Random Notes - A Blog


22 November 2006
The history of Purcell & Elmslie’s country bank buildings can be read in a fifteen-mile triangle in southeastern Minnesota. The earliest of the three, in Grand Meadow (1910), reveals the influence of Sullivan in the ornamental cartouches and griffins. Le Roy (1914), near the Iowa border, is the simplest and most direct of the three, and proves that budget stringencies were no impediment to creativity. The last of these banks stands twelve miles up Hwy. 56 in Adams (1920), and prefigures Elmslie’s later, independent work in Topeka and Aurora. Generous site visitor Jeff Brueske sends several images of P&E’s bank in Adams, where original features can still be seen despite later accretions.

9 November 2006

It’s an interesting and somehow fitting twist that this site, devoted to the idea that the Prairie School exists beyond a few iconic buildings, received its first widespread notice in Florida, a place few casual architecture buffs would associate with the style of Wright, Griffin and others. The Sunshine State is home to dozens of Prairie buildings, many designed by Henry John Klutho in Jacksonville. Due to the incredible efforts of Wayne Wood, this heritage is available for your pleasure and edification in the Florida pages of this site. Wayne’s efforts extended to local publicity, with the result that the Florida Times-Union ran the featurette above. This in turn resulted in a ten-fold increase in visitors to this site in the past week.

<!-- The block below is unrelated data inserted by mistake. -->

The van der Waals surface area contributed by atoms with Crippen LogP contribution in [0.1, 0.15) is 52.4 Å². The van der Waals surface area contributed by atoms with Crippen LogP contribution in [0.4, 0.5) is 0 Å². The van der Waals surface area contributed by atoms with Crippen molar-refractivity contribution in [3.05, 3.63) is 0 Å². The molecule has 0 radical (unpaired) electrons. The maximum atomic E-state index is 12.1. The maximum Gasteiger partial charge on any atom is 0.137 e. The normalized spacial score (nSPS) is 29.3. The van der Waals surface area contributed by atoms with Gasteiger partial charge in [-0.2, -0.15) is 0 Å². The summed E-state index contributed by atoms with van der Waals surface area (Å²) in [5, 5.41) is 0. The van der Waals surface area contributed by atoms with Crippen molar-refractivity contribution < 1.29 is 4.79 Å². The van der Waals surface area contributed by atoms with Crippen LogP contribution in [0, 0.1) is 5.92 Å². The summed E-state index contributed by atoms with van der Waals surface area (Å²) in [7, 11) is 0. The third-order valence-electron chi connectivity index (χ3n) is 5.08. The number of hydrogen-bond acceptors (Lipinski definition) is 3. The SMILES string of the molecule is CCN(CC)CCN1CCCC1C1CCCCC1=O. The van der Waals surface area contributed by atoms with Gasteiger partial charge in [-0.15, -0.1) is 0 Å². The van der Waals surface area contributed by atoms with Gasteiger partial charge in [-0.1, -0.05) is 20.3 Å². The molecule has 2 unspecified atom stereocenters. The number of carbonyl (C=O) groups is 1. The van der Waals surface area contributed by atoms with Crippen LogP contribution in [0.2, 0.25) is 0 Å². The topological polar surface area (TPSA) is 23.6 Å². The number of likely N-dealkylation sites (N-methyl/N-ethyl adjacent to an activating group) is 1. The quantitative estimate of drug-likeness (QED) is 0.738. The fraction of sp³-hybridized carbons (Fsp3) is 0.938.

Old Notes



As always, I welcome your comments about this site or any Prairie School building.

John A. Panning, Lake City, Iowa






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